Chromosome Research

, Volume 23, Issue 2, pp 333–342 | Cite as

RZZ and Mad1 dynamics in Drosophila mitosis

  • Lénaïg Défachelles
  • Natacha Raich
  • Régine Terracol
  • Xavier Baudin
  • Byron Williams
  • Michael Goldberg
  • Roger E. KaressEmail author
Open Access


The presence or absence of Mad1 at kinetochores is a major determinant of spindle assembly checkpoint (SAC) activity, the surveillance mechanism that delays anaphase onset if one or more kinetochores remain unattached to spindle fibers. Among the factors regulating the levels of Mad1 at kinetochores is the Rod, Zw10, and Zwilch (RZZ) complex, which is required for Mad1 recruitment through a mechanism that remains unknown. The relative dynamics and interactions of Mad1 and RZZ at kinetochores have not been extensively investigated, although Mad1 has been reported to be stably recruited to unattached kinetochores. In this study, we directly compare Mad1-green fluorescent protein (GFP) turnover dynamics on unattached Drosophila kinetochores with that of RZZ, tagged either with GFP-Rod or GFP-Zw10. We find that nearly 40 % of kinetochore-bound Mad1 has a significant dynamic component, turning over with a half-life of 12 s. RZZ in contrast is essentially stable on unattached kinetochores. In addition, we report that a fraction of RZZ and Mad1 can co-immunoprecipitate, indicating that the genetically determined recruitment hierarchy (in which Mad1 depends on RZZ) may reflect a physical association of the two complexes.


Mad1 Mad2 RZZ kinetochore Zw10 Rough Deal 



Spindle assembly checkpoint


Rough deal-Zw10-Zwilch


Anaphase promoting complex/cyclosome


Green fluorescent protein


Red fluorescent protein


Kinetochore microtubule


Nuclear envelope breakdown




Fluorescence recovery after photobleaching


The spindle assembly checkpoint (SAC) is a surveillance system that delays anaphase onset if one or more kinetochores are not properly attached to the spindle (reviewed in Foley and Kapoor 2013; Hauf 2013; Jia et al. 2013; Lara-Gonzalez et al. 2012). This mechanism provides more time for the cell to correct the attachment and thus to avoid possible chromosome missegregation and consequent aneuploidy. Several outer kinetochore proteins, including Mad1, Mad2, BubR1, Bub3, Mps1, and the RZZ complex participate in the SAC and are necessary for generating the mitotic checkpoint complex, an assembly of Mad2, BubR1, Bub3 and the protein Cdc20, which is believed to be the anaphase inhibitor.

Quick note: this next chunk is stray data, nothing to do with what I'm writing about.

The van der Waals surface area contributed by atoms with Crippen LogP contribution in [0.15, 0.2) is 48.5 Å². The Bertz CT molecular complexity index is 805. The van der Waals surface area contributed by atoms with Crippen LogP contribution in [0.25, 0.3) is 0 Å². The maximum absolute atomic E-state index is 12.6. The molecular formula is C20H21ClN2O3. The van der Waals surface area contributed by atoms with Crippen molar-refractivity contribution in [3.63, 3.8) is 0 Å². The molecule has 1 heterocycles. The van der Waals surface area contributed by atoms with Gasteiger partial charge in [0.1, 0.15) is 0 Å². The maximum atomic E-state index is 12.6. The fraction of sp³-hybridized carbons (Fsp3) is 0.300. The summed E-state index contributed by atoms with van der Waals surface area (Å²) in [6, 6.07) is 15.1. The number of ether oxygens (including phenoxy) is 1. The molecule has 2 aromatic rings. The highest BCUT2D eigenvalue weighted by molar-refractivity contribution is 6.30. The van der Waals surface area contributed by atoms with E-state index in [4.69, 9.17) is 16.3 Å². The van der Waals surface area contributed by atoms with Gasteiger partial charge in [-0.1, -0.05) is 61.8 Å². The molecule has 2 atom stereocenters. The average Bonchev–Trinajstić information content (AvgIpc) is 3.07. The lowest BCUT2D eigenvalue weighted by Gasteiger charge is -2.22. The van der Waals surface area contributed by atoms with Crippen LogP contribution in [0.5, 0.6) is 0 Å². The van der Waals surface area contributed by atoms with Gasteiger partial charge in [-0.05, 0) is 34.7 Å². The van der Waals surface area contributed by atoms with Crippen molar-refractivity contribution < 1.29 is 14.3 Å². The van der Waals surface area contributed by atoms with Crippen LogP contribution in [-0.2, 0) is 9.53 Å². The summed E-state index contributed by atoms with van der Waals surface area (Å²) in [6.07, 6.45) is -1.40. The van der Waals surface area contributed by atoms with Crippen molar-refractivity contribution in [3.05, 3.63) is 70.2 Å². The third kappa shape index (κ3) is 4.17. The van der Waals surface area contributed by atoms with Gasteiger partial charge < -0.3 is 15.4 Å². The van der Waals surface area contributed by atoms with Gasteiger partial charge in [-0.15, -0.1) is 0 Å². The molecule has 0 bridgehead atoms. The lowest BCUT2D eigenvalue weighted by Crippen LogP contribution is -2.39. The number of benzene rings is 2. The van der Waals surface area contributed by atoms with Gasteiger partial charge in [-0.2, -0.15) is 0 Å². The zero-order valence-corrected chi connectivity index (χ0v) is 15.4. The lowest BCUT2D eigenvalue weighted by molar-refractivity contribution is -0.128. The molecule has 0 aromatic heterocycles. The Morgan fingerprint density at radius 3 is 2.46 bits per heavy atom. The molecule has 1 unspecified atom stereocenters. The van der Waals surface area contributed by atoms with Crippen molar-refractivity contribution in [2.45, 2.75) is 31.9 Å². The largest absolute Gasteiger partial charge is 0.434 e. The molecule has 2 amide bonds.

The presence or absence of Mad1 at kinetochores is a major determinant of SAC activity (Ballister et al. 2014; Maldonado and Kapoor 2011). Mad1, in complex with Mad2, can be viewed as a catalyst that helps generate the anaphase inhibitor (De Antoni et al. 2005; Fava et al. 2011; Sironi et al. 2001). Mad1/Mad2 levels are high on unattached kinetochores, but upon the establishment of proper kinetochore-microtubule (K-MT) attachment, Mad1 and Mad2 are removed in a dynein-dependent manner (Hoffman et al. 2001; Howell et al. 2000, 2001, 2004), in a process called variously stripping, streaming, or shedding. This dynein-mediated removal is believed to contribute to the extinction of the inhibitory signal generated by the SAC (Buffin et al. 2005; Howell et al. 2001; Wojcik et al. 2001). However, if Mad1 is artificially forced to remain on kinetochores even after attachment, its presence is sufficient to generate the anaphase inhibitor and maintain the cell in metaphase (Ballister et al. 2014; Maldonado and Kapoor 2011).